The journey from cancer patient to cancer survivor: A 5-year longitudinal study
Reviewer: Christine Hill, MD
Abramson Cancer Center of the University of Pennsylvania
Last Modified: June 3, 2007
Presenter: Snyder, C.F. Presenter's Affiliation: Johns Hopkins School of Medicine, Baltimore, MD Type of Session: Scientific
Over 10 million cancer survivors currently reside in the United States, and this number is estimated to continue to rise at a rate of approximately 3% each year.
Cancer survivors require attentive medical care after completing cancer treatment, and their comprehensive care should include assessment for recurrent cancer, monitoring for late effects of treatment, and screening for second malignant diseases in addition to general preventive care and care for any chronic medical conditions.
Cancer survivors may be at increased risk for cardiovascular disease, obesity, osteoporosis, and general functional decline when compared to the general population.
The responsibility for medical care after cancer lies to both the oncologist and the primary care provider; however, the roles of differing healthcare providers may become unclear.
This study was carried out in order to assess the physician specialists seen by cancer survivors, and how this may affect preventive care offered to patients after cancer treatment.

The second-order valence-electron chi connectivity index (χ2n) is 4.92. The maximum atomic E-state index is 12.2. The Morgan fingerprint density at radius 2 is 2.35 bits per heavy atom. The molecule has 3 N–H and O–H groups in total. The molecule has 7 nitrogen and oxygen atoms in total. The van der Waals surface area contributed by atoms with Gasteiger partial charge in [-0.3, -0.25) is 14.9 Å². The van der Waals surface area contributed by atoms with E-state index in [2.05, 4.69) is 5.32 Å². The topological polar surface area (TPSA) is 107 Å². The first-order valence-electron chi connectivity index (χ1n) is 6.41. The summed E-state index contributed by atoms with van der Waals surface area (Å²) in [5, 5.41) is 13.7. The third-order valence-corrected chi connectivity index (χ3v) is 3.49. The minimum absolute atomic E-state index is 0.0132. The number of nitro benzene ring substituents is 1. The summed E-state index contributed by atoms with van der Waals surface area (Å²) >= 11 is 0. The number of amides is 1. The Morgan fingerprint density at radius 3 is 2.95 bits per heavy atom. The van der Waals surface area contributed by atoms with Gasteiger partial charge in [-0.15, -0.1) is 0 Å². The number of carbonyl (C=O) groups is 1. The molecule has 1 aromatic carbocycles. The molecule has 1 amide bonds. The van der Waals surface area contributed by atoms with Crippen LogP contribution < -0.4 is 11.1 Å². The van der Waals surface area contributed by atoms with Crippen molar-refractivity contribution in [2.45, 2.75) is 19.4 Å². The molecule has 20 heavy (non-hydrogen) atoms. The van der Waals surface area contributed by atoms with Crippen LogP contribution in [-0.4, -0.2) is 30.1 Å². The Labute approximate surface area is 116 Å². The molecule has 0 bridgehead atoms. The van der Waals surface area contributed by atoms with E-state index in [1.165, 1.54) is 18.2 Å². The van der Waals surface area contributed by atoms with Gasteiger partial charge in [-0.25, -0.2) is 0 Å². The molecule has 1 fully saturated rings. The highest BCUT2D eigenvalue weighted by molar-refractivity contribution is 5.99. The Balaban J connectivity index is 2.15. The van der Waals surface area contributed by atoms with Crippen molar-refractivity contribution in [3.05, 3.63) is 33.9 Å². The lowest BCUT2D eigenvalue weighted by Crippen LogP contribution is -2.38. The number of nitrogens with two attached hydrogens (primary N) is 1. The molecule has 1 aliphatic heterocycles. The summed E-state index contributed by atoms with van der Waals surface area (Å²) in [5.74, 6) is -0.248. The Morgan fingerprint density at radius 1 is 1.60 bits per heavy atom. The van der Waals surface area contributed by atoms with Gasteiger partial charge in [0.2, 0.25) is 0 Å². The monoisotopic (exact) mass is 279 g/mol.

Materials and Methods
This study is a longitudinal, retrospective, descriptive, cohort study, which examined a population of stage I-III colorectal cancer survivors diagnosed with cancer in the year 1997.
The SEER-Medicare database was used to examine physician visits and preventive care services during 5 years following treatment. The year of diagnosis (diagnosis date + 365 days) was not assessed.
Patients were excluded from the study if they were deceased during the study period, developed a subsequent malignancy, received any chemotherapy or radiation treatment during any part of the study after the year of diagnosis, or utilized hospice care.
Visits to oncologic specialists (medical oncologist, radiation oncologist, general surgeon, or colorectal surgeon) were recorded as oncology appointments. Visits to primary care physicians, family practice physicians, or internal medicine physicians were recorded as primary care provider (PCP) visits. Visits to any other medical specialist were recorded separately.
Preventive care was assessed by five preventive actions (influenza vaccination, cholesterol screening, mammography, cervical cancer screening, and bone densitomery).
1541 patients met the eligibility criteria. The mean age of the study population was 76 years, and 85% of patients were Caucasian.
Over the five years of follow-up, the average number of PCP visits per year increased from 4.2 in year one to 4.7 in year five (p = 0.002). The average number of oncology visits per year declined from 1.3 in year one to 0.5 in year five (p < 0.001).